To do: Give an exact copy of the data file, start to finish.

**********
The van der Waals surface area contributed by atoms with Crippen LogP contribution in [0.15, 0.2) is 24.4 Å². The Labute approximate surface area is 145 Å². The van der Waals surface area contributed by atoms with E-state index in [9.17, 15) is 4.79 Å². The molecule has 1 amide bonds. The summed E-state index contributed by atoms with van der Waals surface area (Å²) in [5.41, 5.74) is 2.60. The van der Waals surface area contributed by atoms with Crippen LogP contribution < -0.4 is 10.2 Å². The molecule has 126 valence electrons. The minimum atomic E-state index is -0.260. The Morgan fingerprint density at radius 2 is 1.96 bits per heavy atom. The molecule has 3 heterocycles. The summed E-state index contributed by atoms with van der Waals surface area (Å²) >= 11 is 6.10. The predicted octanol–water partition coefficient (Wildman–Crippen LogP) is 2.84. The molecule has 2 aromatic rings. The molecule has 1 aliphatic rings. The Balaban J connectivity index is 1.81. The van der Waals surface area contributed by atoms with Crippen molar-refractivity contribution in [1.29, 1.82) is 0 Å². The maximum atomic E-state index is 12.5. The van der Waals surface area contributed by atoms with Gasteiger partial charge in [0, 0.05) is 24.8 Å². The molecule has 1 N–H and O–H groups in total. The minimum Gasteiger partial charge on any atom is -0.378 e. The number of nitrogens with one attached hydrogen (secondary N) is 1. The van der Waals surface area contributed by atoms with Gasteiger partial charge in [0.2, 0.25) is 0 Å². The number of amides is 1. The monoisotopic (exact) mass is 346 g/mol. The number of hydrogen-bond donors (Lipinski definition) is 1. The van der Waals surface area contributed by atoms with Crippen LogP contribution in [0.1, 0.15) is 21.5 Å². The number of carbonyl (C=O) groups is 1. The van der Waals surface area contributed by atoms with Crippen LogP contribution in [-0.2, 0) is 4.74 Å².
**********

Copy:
The van der Waals surface area contributed by atoms with Crippen LogP contribution in [0.15, 0.2) is 24.4 Å². The Labute approximate surface area is 145 Å². The van der Waals surface area contributed by atoms with E-state index in [9.17, 15) is 4.79 Å². The molecule has 1 amide bonds. The summed E-state index contributed by atoms with van der Waals surface area (Å²) in [5.41, 5.74) is 2.60. The van der Waals surface area contributed by atoms with Crippen LogP contribution < -0.4 is 10.2 Å². The molecule has 126 valence electrons. The minimum atomic E-state index is -0.260. The Morgan fingerprint density at radius 2 is 1.96 bits per heavy atom. The molecule has 3 heterocycles. The summed E-state index contributed by atoms with van der Waals surface area (Å²) >= 11 is 6.10. The predicted octanol–water partition coefficient (Wildman–Crippen LogP) is 2.84. The molecule has 2 aromatic rings. The molecule has 1 aliphatic rings. The Balaban J connectivity index is 1.81. The van der Waals surface area contributed by atoms with Crippen molar-refractivity contribution in [1.29, 1.82) is 0 Å². The maximum atomic E-state index is 12.5. The van der Waals surface area contributed by atoms with Gasteiger partial charge in [0, 0.05) is 24.8 Å². The molecule has 1 N–H and O–H groups in total. The minimum Gasteiger partial charge on any atom is -0.378 e. The number of nitrogens with one attached hydrogen (secondary N) is 1. The van der Waals surface area contributed by atoms with Gasteiger partial charge in [0.2, 0.25) is 0 Å². The number of amides is 1. The monoisotopic (exact) mass is 346 g/mol. The number of hydrogen-bond donors (Lipinski definition) is 1. The van der Waals surface area contributed by atoms with Crippen LogP contribution in [0.1, 0.15) is 21.5 Å². The number of carbonyl (C=O) groups is 1. The van der Waals surface area contributed by atoms with Crippen LogP contribution in [-0.2, 0) is 4.74 Å².